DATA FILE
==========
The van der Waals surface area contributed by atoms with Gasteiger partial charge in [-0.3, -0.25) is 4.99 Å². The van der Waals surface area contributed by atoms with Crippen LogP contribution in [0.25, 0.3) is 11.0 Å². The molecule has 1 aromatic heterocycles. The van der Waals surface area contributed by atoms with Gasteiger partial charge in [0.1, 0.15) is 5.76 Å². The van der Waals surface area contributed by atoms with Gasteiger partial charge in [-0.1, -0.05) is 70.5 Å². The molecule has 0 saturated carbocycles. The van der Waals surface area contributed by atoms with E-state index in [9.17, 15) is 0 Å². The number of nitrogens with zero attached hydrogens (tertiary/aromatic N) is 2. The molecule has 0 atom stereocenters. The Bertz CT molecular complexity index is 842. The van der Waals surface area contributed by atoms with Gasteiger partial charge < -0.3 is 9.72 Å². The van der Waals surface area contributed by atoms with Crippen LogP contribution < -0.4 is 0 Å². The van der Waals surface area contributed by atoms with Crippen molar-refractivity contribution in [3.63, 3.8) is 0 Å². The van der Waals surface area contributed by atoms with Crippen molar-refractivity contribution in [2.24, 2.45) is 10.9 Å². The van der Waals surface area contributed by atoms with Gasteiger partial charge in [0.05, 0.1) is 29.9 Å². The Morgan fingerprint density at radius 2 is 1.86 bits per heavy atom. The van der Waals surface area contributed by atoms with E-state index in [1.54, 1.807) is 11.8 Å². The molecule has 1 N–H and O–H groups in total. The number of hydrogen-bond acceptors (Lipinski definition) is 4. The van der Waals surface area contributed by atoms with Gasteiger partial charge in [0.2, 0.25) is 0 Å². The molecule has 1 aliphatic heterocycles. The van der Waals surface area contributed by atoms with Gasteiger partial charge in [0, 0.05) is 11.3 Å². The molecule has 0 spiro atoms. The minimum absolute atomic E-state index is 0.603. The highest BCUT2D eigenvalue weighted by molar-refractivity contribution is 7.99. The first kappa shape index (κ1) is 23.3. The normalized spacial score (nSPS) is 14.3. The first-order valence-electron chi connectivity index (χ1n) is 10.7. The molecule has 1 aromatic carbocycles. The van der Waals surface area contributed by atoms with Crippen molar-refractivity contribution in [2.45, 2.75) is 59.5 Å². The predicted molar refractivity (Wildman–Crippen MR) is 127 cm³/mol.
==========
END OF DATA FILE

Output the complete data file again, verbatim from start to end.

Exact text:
The van der Waals surface area contributed by atoms with Gasteiger partial charge in [-0.3, -0.25) is 4.99 Å². The van der Waals surface area contributed by atoms with Crippen LogP contribution in [0.25, 0.3) is 11.0 Å². The molecule has 1 aromatic heterocycles. The van der Waals surface area contributed by atoms with Gasteiger partial charge in [0.1, 0.15) is 5.76 Å². The van der Waals surface area contributed by atoms with Gasteiger partial charge in [-0.1, -0.05) is 70.5 Å². The molecule has 0 saturated carbocycles. The van der Waals surface area contributed by atoms with E-state index in [9.17, 15) is 0 Å². The number of nitrogens with zero attached hydrogens (tertiary/aromatic N) is 2. The molecule has 0 atom stereocenters. The Bertz CT molecular complexity index is 842. The van der Waals surface area contributed by atoms with Gasteiger partial charge < -0.3 is 9.72 Å². The van der Waals surface area contributed by atoms with Crippen LogP contribution < -0.4 is 0 Å². The van der Waals surface area contributed by atoms with Crippen molar-refractivity contribution in [3.63, 3.8) is 0 Å². The van der Waals surface area contributed by atoms with Crippen molar-refractivity contribution in [2.24, 2.45) is 10.9 Å². The van der Waals surface area contributed by atoms with Gasteiger partial charge in [0.05, 0.1) is 29.9 Å². The Morgan fingerprint density at radius 2 is 1.86 bits per heavy atom. The van der Waals surface area contributed by atoms with E-state index in [1.54, 1.807) is 11.8 Å². The molecule has 1 N–H and O–H groups in total. The number of hydrogen-bond acceptors (Lipinski definition) is 4. The van der Waals surface area contributed by atoms with Gasteiger partial charge in [0.2, 0.25) is 0 Å². The molecule has 1 aliphatic heterocycles. The van der Waals surface area contributed by atoms with Gasteiger partial charge in [0, 0.05) is 11.3 Å². The molecule has 0 spiro atoms. The minimum absolute atomic E-state index is 0.603. The highest BCUT2D eigenvalue weighted by molar-refractivity contribution is 7.99. The first kappa shape index (κ1) is 23.3. The normalized spacial score (nSPS) is 14.3. The first-order valence-electron chi connectivity index (χ1n) is 10.7. The molecule has 1 aromatic carbocycles. The van der Waals surface area contributed by atoms with Crippen molar-refractivity contribution in [2.45, 2.75) is 59.5 Å². The predicted molar refractivity (Wildman–Crippen MR) is 127 cm³/mol.